King Charles is 73 years in the making, but what kind of monarch will he be?

In his darkest hour, King Charles III is facing his destiny at last. But the glimpses of him we’ve had over the last week show staggering contradictions.

A man who won over the nation with his first emotional speech as monarch, paying tribute to his ‘Darling Mama’. But also a man who, days later, threw down his fountain pen in irritation before being consoled by a steady Camilla as he complained ‘I can’t bear it’ – all in the manner more befitting of a churlish teenager than a 73-year-old head of state.

So who exactly is our new King. What can we expect from his reign – and what has shaped him?

From the lonely boy clutching his teddy bear as he set off to boarding school at the age of eight to the Cambridge student who shone in the Footlights and the caring King who has stepped out of the shadows, we look to our future under a very different sovereign.

The setting was a London society children’s party in the 1950s, with tables groaning under sugar sandwiches, bananas (a rare post-war treat) and nannies chatting as their charges donned paper hats and blew streamers.

In the corner, red-faced and indignant, stood a little boy in corduroy shorts – the only boy in the room wearing the heavy, old-fashioned material. That child was Prince Charles, who was never to forget the humiliation and isolation he felt that day – blaming his father, Prince Philip, for forcing him to wear those shorts.

It wasn’t just the corduroy he hated – but the sense of being different. Far from the pampered princes of the past, our new king endured an unhappy childhood that haunted him for years but fuelled his desire to right all wrongs and made him very much the champion of the underdog.

Indeed, his doting grandmother, Queen Elizabeth the Queen Mother, would proudly say that Charles always picked the weakest person for his team because he knew what it was like to be overlooked.

Born at Buckingham Palace on November 14, 1948, Charles spent much time with his grandmother, who allowed him to sit on her bed and play with her lipsticks.

Aged eight, he was sent to board at Cheam School in Berkshire. He clutched his teddy bear, cried himself to sleep nightly and wrote long letters to his parents twice a week – the start of his lifelong interest in letter writing. Other pupils called him ‘fatty’ and ‘jug ears’. Then when Philip sent him to his old school, Gordonstoun – where cold showers were designed to toughen up pupils – his misery was compounded.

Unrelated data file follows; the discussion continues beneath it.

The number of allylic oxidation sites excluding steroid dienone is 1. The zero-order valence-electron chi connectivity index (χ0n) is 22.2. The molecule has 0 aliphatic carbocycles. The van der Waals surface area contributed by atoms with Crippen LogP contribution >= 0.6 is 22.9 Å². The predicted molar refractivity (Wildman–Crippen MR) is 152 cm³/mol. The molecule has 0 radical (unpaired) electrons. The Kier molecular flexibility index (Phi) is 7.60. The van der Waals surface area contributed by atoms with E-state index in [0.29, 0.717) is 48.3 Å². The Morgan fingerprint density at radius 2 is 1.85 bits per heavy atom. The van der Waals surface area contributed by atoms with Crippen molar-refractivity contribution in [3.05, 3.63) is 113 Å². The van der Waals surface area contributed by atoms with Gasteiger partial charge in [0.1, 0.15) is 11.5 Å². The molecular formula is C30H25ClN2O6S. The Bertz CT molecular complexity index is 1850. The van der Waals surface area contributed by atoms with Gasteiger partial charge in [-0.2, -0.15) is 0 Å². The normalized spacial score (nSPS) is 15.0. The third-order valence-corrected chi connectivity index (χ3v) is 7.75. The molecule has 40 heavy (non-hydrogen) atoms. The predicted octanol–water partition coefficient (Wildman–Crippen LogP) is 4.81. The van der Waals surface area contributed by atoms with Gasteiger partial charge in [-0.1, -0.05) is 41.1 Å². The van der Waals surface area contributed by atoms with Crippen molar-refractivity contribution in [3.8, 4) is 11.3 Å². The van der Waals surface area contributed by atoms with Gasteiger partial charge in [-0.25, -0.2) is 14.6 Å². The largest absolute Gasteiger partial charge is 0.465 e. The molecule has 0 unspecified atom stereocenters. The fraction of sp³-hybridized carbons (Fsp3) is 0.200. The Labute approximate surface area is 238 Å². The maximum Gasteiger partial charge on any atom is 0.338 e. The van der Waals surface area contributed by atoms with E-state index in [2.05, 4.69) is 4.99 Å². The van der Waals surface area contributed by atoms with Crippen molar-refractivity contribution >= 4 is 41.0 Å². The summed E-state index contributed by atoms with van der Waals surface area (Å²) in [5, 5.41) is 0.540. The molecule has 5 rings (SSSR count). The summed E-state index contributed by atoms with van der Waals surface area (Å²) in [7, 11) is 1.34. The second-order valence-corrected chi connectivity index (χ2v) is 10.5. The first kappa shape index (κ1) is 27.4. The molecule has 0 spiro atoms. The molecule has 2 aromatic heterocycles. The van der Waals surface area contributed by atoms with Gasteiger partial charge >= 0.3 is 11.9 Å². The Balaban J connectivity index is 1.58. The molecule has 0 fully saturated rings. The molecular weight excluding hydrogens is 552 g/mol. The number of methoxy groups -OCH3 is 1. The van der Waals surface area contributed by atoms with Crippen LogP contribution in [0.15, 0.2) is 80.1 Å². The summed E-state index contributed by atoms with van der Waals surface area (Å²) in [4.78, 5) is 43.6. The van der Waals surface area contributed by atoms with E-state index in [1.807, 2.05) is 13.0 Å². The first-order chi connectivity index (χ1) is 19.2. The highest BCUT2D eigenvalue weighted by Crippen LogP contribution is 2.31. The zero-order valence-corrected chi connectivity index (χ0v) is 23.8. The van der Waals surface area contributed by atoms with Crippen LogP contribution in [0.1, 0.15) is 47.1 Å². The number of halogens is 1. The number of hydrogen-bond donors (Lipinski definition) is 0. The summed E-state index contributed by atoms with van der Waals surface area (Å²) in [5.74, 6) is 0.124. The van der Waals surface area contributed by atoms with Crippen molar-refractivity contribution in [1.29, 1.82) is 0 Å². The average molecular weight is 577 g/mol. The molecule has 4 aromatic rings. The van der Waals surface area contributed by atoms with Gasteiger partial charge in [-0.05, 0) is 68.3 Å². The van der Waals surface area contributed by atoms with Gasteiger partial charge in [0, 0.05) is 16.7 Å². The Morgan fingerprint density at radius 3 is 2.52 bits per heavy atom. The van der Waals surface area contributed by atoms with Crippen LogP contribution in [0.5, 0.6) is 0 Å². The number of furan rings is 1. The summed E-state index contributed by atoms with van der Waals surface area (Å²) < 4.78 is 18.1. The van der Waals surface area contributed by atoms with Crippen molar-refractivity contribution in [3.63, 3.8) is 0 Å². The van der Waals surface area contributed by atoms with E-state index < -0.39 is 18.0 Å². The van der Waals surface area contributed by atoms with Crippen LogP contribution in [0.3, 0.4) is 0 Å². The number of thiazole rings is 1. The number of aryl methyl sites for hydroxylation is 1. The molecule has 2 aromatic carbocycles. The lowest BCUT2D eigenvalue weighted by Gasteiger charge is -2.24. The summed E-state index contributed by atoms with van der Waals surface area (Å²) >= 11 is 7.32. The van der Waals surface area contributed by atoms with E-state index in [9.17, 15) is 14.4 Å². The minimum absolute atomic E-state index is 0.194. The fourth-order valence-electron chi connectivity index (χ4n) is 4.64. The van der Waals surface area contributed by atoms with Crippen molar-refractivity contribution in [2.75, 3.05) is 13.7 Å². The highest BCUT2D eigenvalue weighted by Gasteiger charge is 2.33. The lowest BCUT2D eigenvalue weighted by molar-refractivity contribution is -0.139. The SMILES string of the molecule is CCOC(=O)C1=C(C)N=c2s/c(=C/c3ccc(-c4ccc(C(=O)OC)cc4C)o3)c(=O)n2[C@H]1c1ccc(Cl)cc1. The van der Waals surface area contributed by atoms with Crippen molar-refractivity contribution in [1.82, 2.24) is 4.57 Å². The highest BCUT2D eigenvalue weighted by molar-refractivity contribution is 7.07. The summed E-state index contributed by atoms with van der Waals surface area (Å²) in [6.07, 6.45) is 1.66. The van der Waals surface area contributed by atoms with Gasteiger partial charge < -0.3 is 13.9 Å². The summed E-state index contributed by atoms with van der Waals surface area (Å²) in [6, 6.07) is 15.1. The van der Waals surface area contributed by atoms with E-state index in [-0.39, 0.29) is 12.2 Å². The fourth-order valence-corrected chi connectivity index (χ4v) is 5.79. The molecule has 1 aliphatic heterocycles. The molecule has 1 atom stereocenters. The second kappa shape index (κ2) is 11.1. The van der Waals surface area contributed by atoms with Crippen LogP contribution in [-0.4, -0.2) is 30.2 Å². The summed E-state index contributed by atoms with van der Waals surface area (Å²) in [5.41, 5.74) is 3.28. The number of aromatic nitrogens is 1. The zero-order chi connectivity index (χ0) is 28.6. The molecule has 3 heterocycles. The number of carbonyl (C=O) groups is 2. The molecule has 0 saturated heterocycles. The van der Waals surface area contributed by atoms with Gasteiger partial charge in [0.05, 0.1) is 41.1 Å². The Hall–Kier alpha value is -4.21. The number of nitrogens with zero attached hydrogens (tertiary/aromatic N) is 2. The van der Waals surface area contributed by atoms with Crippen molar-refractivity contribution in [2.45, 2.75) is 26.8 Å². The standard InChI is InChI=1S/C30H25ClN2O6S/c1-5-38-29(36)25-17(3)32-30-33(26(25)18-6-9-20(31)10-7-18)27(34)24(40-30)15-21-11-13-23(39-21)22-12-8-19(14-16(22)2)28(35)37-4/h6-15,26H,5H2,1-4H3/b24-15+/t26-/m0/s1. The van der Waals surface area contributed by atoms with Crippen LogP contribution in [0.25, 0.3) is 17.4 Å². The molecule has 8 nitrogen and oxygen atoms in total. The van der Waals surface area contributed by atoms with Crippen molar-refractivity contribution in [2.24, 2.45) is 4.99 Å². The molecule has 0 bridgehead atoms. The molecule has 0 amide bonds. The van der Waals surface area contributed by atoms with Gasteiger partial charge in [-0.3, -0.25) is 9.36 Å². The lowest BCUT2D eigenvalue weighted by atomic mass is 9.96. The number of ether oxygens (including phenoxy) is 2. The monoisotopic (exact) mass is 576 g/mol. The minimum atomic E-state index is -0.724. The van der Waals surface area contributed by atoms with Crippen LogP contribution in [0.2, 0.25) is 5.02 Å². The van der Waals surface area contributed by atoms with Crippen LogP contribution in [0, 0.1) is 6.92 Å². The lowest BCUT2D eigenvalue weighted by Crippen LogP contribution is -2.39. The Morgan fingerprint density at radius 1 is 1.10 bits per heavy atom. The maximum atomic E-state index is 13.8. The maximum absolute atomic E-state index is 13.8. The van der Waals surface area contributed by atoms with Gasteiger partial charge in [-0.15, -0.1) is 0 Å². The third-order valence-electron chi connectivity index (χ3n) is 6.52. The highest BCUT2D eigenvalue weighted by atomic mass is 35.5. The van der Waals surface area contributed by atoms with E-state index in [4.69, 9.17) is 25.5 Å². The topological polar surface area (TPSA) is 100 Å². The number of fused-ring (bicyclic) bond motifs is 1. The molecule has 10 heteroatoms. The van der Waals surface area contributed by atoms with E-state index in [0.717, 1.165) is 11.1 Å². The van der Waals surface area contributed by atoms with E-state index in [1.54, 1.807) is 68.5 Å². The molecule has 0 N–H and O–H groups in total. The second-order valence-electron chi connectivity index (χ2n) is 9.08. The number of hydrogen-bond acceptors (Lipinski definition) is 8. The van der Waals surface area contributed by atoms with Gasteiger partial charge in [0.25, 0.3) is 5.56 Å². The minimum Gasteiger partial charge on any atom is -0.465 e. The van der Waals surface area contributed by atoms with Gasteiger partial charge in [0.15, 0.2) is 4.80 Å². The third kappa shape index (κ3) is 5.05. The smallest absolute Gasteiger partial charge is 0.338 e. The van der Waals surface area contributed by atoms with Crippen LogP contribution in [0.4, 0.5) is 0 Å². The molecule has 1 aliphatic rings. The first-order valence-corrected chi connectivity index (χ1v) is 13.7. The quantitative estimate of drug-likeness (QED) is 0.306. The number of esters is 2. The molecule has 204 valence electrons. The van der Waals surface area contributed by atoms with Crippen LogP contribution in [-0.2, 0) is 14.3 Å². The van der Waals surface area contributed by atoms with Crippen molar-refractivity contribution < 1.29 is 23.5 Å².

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Charles described it as a ‘prison sentence’. In 1963, on a school trip, he ordered a cherry brandy in a pub – sparking headlines and leading to the sacking of his only friend – his police bodyguard. Fellow pupil Ross Benson later recalled: ‘He was crushingly lonely for most of his time there. The wonder is that he survived with his sanity intact.’

At the age of 17, Charles enjoyed two terms at Timbertop School in Geelong, Australia, and a year later he arrived at Trinity College, Cambridge.

In 1970, he met society girl Camilla Shand. Twinkly eyed, jumping behind bushes for a sneaky cigarette and with a drink often clenched in one hand, she dazzled Charles. But she was an unsuitable match, due to her ‘racy’ past. Instead, as Charles mourned the loss of his great-uncle and mentor Lord Mountbatten, killed by an IRA bomb in August 27, 1979, he met 19-year-old Lady Diana Spencer.

He proposed to her six months later after – according to one source – just 13 meetings. About 750 million people worldwide watched the marriage at St Paul’s Cathedral on July 29, 1981 – a wedding dubbed ‘the last great state event of the 20th century’ by Debrett’s.

The early years of their marriage were happy, and with the birth of William in June, 1982, followed by Harry in September, 1984, Charles became an attentive father, with one onlooker recalling the affectionate hugs they shared, even as the boys became teenagers.